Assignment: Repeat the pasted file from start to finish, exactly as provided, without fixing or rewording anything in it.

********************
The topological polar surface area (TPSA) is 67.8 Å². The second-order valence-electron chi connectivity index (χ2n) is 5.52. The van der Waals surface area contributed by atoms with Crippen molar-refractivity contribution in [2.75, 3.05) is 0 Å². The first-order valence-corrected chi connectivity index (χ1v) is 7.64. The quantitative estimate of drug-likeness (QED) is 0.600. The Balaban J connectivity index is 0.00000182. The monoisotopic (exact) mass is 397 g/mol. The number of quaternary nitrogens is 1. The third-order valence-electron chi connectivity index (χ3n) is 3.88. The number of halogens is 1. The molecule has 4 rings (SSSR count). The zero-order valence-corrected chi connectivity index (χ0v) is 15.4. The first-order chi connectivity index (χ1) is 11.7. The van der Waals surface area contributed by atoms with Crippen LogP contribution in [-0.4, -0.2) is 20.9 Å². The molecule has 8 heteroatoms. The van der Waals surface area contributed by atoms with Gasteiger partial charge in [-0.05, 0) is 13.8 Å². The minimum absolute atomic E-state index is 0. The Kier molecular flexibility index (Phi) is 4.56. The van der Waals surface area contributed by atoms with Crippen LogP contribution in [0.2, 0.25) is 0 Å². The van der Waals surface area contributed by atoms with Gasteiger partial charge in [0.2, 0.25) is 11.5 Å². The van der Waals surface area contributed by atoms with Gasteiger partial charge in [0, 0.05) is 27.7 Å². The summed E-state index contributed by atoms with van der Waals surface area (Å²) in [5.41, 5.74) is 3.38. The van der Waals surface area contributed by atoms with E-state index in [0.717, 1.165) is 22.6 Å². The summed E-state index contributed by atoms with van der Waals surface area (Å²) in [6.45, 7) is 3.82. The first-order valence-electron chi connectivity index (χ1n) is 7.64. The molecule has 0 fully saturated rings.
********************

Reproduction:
The topological polar surface area (TPSA) is 67.8 Å². The second-order valence-electron chi connectivity index (χ2n) is 5.52. The van der Waals surface area contributed by atoms with Crippen molar-refractivity contribution in [2.75, 3.05) is 0 Å². The first-order valence-corrected chi connectivity index (χ1v) is 7.64. The quantitative estimate of drug-likeness (QED) is 0.600. The Balaban J connectivity index is 0.00000182. The monoisotopic (exact) mass is 397 g/mol. The number of quaternary nitrogens is 1. The third-order valence-electron chi connectivity index (χ3n) is 3.88. The number of halogens is 1. The molecule has 4 rings (SSSR count). The zero-order valence-corrected chi connectivity index (χ0v) is 15.4. The first-order chi connectivity index (χ1) is 11.7. The van der Waals surface area contributed by atoms with Crippen LogP contribution in [-0.4, -0.2) is 20.9 Å². The molecule has 8 heteroatoms. The van der Waals surface area contributed by atoms with Gasteiger partial charge in [-0.05, 0) is 13.8 Å². The minimum absolute atomic E-state index is 0. The Kier molecular flexibility index (Phi) is 4.56. The van der Waals surface area contributed by atoms with Crippen LogP contribution in [0.2, 0.25) is 0 Å². The van der Waals surface area contributed by atoms with Gasteiger partial charge in [0.2, 0.25) is 11.5 Å². The van der Waals surface area contributed by atoms with Gasteiger partial charge in [0, 0.05) is 27.7 Å². The summed E-state index contributed by atoms with van der Waals surface area (Å²) in [5.41, 5.74) is 3.38. The van der Waals surface area contributed by atoms with E-state index in [0.717, 1.165) is 22.6 Å². The summed E-state index contributed by atoms with van der Waals surface area (Å²) in [6.45, 7) is 3.82. The first-order valence-electron chi connectivity index (χ1n) is 7.64. The molecule has 0 fully saturated rings.